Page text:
• Rocking
  • Re-visit some of my favorite places in my mind (particularily scuba diving spots that stand out in my memory) 
  • Writing Lists of Fun Things I Have Done and then re-reading the list. (thanks for that one, Mark!)  Funny, but I revisit this list and can always add to it
  • Stub My Toe (Diverting my mind to another part of my body)
  • Talking and Listening to my Husband
  • Calling a Friend
  • Have a Good Cry – – I mean a big, loud and blubbering cry some where nobody else will hear me

***

What are your favorite coping mechanisms?  Inquiring minds want to know!

***

This morning my “pain medicine” will consist of roling over in bed and snuggling with Richard.  It’s a little after 6am and after being up any period of time, I find the pain starts rocking my little world no matter how much morphine I take or how many pain relieving patches I slap on my body!  This morning my vote is to snuggle.

What Happens to People with Uranium Poisoning

The effects of the poisoning are often extremely violent both suddenly physically and emotionally.  For instance; dateline this morning at 4:02 a.m. – I awoke to hearing Richard vomiting in the toilet.  His retching was strong and violent along with tears.  Grabbing a washcloth, I wet it down and held it to his forehead with another one on the back of his neck.  With my third arm I grabbed a clean towel (didn’t know I had one, did you?).  Laying the towel over his back, I re-wet a wash cloth and cleaned his face.  The retching doesn’t stop for about 10 to 15 minutes.  I murmer encouragement and put a little Gold Bond powder on Richard’s back.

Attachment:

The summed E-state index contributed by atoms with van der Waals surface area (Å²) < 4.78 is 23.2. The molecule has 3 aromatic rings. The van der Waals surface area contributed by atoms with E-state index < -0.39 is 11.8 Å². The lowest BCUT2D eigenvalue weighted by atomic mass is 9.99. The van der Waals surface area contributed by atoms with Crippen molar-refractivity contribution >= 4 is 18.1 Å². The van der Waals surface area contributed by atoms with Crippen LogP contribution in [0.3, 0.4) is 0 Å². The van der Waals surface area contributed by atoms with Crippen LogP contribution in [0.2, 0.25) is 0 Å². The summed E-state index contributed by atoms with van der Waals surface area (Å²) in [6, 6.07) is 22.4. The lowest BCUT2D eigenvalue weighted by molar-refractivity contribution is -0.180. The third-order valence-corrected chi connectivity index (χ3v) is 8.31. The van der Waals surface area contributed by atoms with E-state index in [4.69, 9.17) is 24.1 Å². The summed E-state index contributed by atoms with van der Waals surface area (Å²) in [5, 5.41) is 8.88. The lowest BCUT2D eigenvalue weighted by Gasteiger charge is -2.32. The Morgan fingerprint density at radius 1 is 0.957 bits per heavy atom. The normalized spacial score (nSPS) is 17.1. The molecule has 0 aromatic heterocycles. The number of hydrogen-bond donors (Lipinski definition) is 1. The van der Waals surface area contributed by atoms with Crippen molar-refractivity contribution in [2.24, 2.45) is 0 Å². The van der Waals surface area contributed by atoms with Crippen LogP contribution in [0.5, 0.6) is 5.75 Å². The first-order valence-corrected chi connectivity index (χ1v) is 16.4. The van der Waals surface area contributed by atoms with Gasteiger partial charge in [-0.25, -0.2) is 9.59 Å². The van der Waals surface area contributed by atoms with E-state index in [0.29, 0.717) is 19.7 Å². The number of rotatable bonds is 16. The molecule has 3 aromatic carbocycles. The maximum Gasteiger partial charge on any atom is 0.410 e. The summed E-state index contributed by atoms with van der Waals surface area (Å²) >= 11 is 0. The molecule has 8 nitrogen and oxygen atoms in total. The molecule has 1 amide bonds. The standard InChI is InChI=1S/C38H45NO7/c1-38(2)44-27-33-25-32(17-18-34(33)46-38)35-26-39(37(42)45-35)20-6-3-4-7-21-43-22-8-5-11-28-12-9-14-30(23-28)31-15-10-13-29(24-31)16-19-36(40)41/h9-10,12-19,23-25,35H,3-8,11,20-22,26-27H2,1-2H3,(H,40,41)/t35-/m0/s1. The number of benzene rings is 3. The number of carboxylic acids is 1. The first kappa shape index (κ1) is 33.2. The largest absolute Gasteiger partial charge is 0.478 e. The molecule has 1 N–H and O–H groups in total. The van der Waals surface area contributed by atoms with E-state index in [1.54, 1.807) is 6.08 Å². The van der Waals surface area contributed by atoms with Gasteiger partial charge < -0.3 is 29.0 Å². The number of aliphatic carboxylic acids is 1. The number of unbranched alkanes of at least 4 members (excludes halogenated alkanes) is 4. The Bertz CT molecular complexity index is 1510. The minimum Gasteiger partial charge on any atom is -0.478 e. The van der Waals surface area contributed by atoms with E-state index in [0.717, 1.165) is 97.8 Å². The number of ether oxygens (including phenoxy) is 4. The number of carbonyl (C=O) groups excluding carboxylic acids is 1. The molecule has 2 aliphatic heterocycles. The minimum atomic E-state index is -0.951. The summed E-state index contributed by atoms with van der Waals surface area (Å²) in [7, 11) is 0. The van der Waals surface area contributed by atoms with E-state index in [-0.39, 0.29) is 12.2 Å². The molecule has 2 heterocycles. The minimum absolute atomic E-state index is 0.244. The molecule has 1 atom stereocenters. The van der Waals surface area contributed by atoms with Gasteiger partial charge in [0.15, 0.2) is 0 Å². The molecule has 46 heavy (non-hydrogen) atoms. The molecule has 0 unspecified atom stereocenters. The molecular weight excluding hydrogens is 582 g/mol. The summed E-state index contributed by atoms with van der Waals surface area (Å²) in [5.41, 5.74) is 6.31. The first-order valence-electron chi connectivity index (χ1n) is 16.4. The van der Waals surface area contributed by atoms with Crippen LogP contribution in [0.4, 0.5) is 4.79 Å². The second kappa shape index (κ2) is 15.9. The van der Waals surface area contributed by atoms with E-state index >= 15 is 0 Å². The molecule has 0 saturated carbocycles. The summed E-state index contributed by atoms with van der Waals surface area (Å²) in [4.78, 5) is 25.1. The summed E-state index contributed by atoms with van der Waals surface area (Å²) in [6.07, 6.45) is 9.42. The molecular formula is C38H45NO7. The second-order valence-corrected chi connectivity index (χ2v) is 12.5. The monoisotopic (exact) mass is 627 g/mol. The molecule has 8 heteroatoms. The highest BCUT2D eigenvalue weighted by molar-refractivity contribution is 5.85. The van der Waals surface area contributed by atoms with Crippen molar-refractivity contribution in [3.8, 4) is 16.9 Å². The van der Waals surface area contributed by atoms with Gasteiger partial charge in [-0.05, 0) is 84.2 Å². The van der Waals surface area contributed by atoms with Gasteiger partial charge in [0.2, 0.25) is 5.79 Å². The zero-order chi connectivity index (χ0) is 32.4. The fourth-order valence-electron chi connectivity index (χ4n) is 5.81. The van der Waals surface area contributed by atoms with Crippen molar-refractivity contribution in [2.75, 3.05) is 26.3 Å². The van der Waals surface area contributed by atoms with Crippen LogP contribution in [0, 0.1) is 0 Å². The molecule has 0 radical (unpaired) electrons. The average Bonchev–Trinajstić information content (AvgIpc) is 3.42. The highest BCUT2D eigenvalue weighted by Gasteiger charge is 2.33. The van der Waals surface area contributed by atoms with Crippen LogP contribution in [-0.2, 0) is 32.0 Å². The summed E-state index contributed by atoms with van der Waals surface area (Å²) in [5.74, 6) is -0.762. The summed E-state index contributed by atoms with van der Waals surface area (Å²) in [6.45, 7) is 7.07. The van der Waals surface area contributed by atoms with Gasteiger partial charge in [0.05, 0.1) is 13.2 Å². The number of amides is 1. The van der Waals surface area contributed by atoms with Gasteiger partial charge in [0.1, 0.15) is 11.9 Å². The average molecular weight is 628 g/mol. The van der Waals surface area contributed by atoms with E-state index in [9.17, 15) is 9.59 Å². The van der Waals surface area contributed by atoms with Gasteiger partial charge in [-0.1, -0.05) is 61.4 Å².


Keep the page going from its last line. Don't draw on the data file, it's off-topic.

***

With my fourth hand I muddle through the pill drawer and locate a diazapam and two light-duty sleeping pills.  Oh, yes, and three Lomotil….because at this point, Richard certainly can’t take any Tincture of Opium.  He is back and forth on the toilet with tears and hurting badly. 

***

He cries just like I do when an attack hits – man, woman, child, adult…this is hell.  After about 30 minutes, the effects wane, and Richard settles back down into the bed uneasily – worrying a little that he’s going to begin throwing up again.  I hold him and talk softly to him … hoping that he can settle down soon.

***

We worry a lot about running out of medicines to calm the gut and our emotions.  You do what you must.  Sometimes we just lay on the bed or on the floor and rock . . . and yes, we pray.

***

Knowing that the pain and hurt isn’t going away – – this is our life; settles into our heart — it hurts.  We have each other to take each other: that’s it. That hurts too.

***

We love each other and we care for each other.  How grateful we are for each other.  It will never get better. 

***

Just two days ago I was in the same boat as Richard.  And, he was here for me.

Compassion

It seems these days we don’t have an opportunity to see, feel, and hear much compassion in others.  Perhaps childlishly (or not!) I avoid watching television news lately…I don’t find much compassion or caring there.  Lots of makeup, beautiful hairstyles, and clothing though….

Last night I caught a moment of a newscaster reading the teleprompter with a pasted-on smile, seeming to be rather delighted to be at work….reporting a killing of a small child.  That scares the heck out of me.  Both the smile and the news.  Where is our compassion and feeling for each other?  Have we lost it all?